New data from reinsurer Munich Re estimates that natural catastrophes caused global economic losses of $150 billion in 2019, of which $52 billion was covered by re/insurance.
Analysts noted that the insured portion of overall losses – slightly above 35% – was broadly in line with the average over the past ten years.
The figures also appear to support earlier estimates from Swiss Re, which put economic losses at $140 billion in 2019, and re/insured losses at $56 billion.
However, it is worth noting that Swiss Re’s numbers factored in the impact of both natural and man-made disasters, while Munich Re only accounts for natural catastrophes.
According to Munich Re, losses in 2019 were driven by a total of 820 catastrophe events, which resulted in 9,000 deaths worldwide.
Of these events, Typhoons Hagibis and Faxai in Japan were the two costliest catastrophes in terms of both economic and insured losses.
Munich Re data puts overall losses from Hagibis at $17 billion and insured losses at $10 billion, while Faxai racked up total losses of $9 billion and insured losses of $7 billion due to its share of more heavily insured storm losses.
While the overall number of storms in the northwest Pacific was close to the long-term average last year, analysts believe that the increased severity and loss potential of typhoons over the last two years could be linked to climate change.
“The severe cyclones in 2019 have highlighted the importance of knowledge about changes in risk,” said Torsten Jeworrek, Member of the Board of Management at Munich Re.
“Natural climate variations influence weather catastrophes from year to year,” he explained. “Longer-term climate change effects can already be felt and seen. Buildings and infrastructure must be made more resistant in order to reverse the increasing trend in losses. This will enable insurance to be more effective and support the remaining financial losses.”
Ernst Rauch, Chief Climate and Geoscientist at Munich Re, also commented: “The typhoon season shows that we must consider short-term natural climate variations as well as long-term trends due to climate change.”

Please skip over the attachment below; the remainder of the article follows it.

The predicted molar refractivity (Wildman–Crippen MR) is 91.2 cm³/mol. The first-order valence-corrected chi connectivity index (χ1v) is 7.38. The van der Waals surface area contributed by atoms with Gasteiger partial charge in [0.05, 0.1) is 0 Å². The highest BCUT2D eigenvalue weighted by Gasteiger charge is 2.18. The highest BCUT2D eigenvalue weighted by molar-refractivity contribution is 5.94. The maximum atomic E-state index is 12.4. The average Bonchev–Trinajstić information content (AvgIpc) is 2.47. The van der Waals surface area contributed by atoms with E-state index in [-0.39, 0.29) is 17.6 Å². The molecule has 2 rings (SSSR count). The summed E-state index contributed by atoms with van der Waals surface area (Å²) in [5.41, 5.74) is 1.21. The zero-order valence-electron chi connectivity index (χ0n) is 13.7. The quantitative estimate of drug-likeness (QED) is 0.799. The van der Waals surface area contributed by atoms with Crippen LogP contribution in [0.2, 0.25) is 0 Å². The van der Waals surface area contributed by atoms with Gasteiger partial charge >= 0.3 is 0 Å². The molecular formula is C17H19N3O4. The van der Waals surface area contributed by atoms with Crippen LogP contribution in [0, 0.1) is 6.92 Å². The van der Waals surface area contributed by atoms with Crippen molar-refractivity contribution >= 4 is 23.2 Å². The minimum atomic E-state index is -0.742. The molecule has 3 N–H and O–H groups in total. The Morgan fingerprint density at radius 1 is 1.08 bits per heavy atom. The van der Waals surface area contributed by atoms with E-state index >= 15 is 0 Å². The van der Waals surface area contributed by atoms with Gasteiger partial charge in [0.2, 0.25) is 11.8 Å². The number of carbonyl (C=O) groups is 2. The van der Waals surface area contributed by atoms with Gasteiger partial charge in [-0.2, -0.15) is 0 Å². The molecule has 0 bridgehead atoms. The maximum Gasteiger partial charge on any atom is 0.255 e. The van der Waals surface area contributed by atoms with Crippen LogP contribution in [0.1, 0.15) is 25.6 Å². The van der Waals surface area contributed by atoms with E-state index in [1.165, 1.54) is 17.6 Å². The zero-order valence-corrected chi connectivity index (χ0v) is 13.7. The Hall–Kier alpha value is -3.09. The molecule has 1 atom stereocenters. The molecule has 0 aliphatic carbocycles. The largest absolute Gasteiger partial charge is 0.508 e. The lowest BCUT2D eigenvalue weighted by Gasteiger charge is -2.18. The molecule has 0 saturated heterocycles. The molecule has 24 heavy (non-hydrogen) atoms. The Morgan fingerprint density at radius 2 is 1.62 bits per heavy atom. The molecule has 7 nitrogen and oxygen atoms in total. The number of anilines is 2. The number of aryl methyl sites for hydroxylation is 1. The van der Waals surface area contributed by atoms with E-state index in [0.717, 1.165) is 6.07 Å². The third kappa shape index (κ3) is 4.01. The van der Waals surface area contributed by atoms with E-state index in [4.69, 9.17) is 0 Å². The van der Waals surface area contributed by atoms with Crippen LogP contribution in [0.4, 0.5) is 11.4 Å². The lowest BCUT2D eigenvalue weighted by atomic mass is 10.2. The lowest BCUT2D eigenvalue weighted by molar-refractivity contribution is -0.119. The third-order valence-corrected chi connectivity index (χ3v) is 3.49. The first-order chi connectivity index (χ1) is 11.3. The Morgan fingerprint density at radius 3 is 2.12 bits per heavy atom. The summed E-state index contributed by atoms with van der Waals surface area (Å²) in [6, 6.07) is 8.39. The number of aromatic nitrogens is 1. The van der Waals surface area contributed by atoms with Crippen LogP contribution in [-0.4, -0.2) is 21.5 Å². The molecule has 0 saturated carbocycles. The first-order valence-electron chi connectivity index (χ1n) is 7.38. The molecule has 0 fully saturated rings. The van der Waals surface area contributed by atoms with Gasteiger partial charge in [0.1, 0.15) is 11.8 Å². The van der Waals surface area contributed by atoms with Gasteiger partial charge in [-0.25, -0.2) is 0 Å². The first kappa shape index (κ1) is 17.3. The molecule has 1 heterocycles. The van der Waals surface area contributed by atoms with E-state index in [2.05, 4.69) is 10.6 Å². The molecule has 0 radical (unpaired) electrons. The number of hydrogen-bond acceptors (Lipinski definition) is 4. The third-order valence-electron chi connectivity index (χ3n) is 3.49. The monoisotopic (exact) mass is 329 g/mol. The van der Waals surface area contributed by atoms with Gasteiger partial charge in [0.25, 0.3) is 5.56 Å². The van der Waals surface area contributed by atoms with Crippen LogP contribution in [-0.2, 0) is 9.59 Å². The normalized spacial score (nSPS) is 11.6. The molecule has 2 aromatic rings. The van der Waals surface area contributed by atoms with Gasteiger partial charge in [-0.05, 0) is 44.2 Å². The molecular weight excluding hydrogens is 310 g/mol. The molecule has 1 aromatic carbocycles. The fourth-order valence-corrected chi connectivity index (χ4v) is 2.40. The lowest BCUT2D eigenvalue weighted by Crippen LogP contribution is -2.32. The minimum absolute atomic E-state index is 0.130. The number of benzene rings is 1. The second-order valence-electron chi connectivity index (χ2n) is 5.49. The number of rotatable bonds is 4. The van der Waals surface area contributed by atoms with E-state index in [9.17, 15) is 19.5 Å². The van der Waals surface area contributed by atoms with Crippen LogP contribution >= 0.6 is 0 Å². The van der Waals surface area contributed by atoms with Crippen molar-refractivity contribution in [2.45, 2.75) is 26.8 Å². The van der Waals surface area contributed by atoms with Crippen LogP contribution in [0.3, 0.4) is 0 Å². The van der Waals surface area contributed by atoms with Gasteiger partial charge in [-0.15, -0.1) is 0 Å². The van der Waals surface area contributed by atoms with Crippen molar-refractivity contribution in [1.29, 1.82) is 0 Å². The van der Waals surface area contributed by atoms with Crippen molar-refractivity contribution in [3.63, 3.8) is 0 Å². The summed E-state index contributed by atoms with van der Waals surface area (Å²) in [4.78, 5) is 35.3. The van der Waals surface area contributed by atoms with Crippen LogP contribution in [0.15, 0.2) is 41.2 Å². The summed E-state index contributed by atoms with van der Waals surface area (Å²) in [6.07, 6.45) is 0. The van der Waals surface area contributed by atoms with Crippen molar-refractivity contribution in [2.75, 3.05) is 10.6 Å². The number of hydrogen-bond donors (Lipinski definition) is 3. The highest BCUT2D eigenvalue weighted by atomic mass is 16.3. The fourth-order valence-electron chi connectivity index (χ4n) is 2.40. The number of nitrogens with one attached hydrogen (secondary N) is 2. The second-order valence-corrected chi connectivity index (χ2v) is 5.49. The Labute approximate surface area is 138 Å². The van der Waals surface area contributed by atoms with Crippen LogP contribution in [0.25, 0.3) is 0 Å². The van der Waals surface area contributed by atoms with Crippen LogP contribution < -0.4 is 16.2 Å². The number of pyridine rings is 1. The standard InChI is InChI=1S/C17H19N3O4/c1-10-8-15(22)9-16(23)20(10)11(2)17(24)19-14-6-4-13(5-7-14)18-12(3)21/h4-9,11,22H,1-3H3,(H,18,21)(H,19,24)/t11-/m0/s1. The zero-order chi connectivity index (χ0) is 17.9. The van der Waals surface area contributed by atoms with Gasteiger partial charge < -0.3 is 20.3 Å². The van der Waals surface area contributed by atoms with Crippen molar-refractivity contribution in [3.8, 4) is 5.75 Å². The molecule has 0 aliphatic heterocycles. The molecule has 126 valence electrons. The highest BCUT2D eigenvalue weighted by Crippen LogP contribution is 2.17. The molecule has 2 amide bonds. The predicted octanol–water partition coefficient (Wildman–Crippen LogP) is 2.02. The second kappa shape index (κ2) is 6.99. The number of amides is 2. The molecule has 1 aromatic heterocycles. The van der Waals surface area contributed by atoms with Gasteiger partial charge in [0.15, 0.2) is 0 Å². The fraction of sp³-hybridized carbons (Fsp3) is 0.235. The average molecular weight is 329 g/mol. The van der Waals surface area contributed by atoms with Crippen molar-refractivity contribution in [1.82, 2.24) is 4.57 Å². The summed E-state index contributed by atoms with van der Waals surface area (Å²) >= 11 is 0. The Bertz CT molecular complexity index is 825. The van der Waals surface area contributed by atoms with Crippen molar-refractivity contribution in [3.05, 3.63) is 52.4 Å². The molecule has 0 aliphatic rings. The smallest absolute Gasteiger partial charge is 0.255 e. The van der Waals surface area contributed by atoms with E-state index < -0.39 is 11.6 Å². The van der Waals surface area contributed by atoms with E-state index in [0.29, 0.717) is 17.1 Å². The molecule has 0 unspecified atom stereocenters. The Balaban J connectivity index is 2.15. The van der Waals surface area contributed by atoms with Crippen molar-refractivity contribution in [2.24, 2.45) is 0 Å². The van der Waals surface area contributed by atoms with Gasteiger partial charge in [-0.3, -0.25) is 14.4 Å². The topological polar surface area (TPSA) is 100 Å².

“In particular, cyclones are becoming more frequently associated with extreme precipitation, as with Hagibis in Japan in 2019 and Hurricane Harvey in 2017 in the US. Recognising these changes can form the basis for further preventive measures to reduce losses.”
Other major loss events last year included Hurricane Dorian, which caused economic losses of $5.6 billion and insured losses of $4 billion, mainly in the Bahamas.
Dorian narrowly avoided the southeast coast of the US, meaning overall losses in the US during the 2019 hurricane season were relatively low at $3 billion, of which $2 billion were insured.
Staying with the US, wildfires in California caused economic losses of $1.1 billion and insured losses of $0.8 billion last year. These figures were lower than recent years but still continues the sharply rising long-term trend of wildfire losses, Munich Re noted.
In Europe, a combination of heatwaves and severe hailstorms were the main drivers of loss, with summer storms causing total losses of $2.5 billion and insured losses of $0.9 billion.
“Although hailstorms are localised, they can cause extreme damage and can even be life-threatening,” said Rauch.
“Recent scientific studies have shown that we can expect hailstorms to increase in many regions as a consequence of climate change,” he added. “It is also clear in this case: Measures such as better early-warning systems and more resistant building materials are important in order to mitigate against long-term increases in losses.”